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Social Partners and Vocational Education and Training : Backgroud Document EN


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Social Partners and Vocational Education and Training : Backgroud Document EN

  1. 1. SOCIAL PARTNERS AND VETThe modernisation of vocational education and training is high on agendas all over the world. The keyissue in the policy debate is the shift from a supply-driven to a demand-driven provision of VET. Theworld of work needs to be involved in the reform processes to ensure that VET meets the immediateand long-term needs of labour market.The world of work is represented by the social partners who are trade unions representing workersand employers and their organisations. The social partners represent both sides of the labour market.They exist to promote and protect the interests of their members.Their main activity is social dialogue, in which the public authorities usually participate too. Socialdialogue encompasses all kinds of negotiation, consultation and exchange of information between thepartners including employers, trade unions and public authorities. Vocational education and training orlifelong learning is also covered by the social dialogue as it promotes skill development processesbeneficial to both workers and enterprises. Social dialogue and social partnership are tools to channelmessages from the labour market to the VET reform agenda.The main argument for involving social partners in VET policies and practice is that it supportseffective, relevant and demand-driven VET. As representatives of the labour market they are the mainbeneficiaries or customers of VET. Stakeholder participation promotes ownership and democracy atdifferent levels of the VET system if stakeholders are given real power. Social partners can be adriving force in the promotion of lifelong learning.Involvement of social partners in VET depends on the structures of cooperation and the legalframeworks that support these. Social partners can play a role if there is room for their contribution.Therefore, VET councils, sector skill councils and certification bodies are needed. These can beeffective cooperation platforms if they have the required mandate and means. These structures needto be recognised through appropriate legislation that gives them authority. They need resources (e.g.a secretariat) to successfully perform their tasks. Training of employees can be covered in collectiveagreements and social partners can contribute to the funding of training through levies on payroll. Thisgives them ownership of training.Governments need to show the will to work with social partners by incorporating the mandates of VETor sector council into legislation. Policy documents can support the involvement of employers andtrade unions in the preparation of strategies, educational standards and qualifications. This wouldtransform their role from one of reactive consultation to one of active participation in policymaking.Social partners can be awarded with practical tasks in the provision of (work-based) training and in thecertification of competencies but this should always happen in accordance with and based ondialogue or negotiations with the organisations involved.Social partnership and social dialogue depend on the skills and the resources of their participants.These need awareness of the importance of skills and competences for VET and lifelong learning.They require a profound understanding of VET and its links to the labour market. The overall capacityof social partner organisations depends on the interests and capacity of their elected people and thestaff. An effective organisation has dedicated people to follow the VET dossier, but it also needs awider network of affiliates or partners with whom it can develop its thoughts and ideas.The role of social partners in VET can be evaluated on the basis of their involvement in policymaking,development and governance of VET. Do social parents participate in prioritising and developing newinitiatives at the policymaking level? Are they really contributing to policymaking or is their role inpractice limited to formal participation? Such an evaluation should also take into consideration lessformal ways of influencing. But also the contribution of social partners to the development of curriculaand methods of training is a measure of their roles.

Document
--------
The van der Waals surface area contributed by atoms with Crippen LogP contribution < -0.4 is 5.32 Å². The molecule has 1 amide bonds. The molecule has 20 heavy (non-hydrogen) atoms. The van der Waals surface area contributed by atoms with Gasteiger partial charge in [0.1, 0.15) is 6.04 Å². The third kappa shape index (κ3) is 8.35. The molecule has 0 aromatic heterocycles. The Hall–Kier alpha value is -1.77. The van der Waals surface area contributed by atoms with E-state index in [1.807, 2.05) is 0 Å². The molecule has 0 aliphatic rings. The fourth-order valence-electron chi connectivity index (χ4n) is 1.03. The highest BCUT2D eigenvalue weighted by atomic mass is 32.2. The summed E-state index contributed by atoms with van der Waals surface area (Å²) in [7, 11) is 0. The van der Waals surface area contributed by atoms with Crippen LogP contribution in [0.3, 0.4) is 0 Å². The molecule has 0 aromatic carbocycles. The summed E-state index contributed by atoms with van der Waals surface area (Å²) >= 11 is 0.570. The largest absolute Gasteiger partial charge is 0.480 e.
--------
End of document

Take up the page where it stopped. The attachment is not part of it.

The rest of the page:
2. 2. Most of the national employer organisations and trade unions are based on sectoral and regionalaffiliation. When involving labour market representatives in different activities, the authorities need tocarefully identify which organisational level is the most representative and competent to take part.National level confederations can have policymaking competences, but sector federations areprobably more suitable for the development of occupational standards. Organisations do notnecessarily need to be big to be functional but in general they should represent a wider interest thanan individual actor or enterprise.Representation of small- and medium-sized enterprises, the informal economy and migrant workers isan issue. SME’s are seldom members of employer or business associations. An active chamber ofcommerce can cover smaller enterprises, but it will usually not represent companies from the informalsector. Trade unions very rarely cover all sectors of the economy. In some ETF partners countriesthey concentrate on the public sector or state enterprises. Teachers are often a well-unionisedprofession but employees of SMEs and the informal sector are typically not unionised. Neither aremigrant workers. The state is often an important employer but the interest of the government as anemployer is not always the same as the interest of government as a training provider or VETpolicymaker.ETF supporting partner countries to develop vocational education and training systems responsive tothe requirements of the labour market and enhancing the employability of individuals ensures socialpartners’ participation in its different activities.The main task of the ETF is to make social partners aware of the importance of VET and humanresources for the labour market and to expose them to good practice of social partner involvement inVET. This is the basis of capacity development that is needed to enforce their role in national orsectoral VET activities and debates.ContactsMr Petri LempinenSpecialist on VET and Social PartnershipTel. 0039 011 630 2221Email. PTL@etf.europa.eu2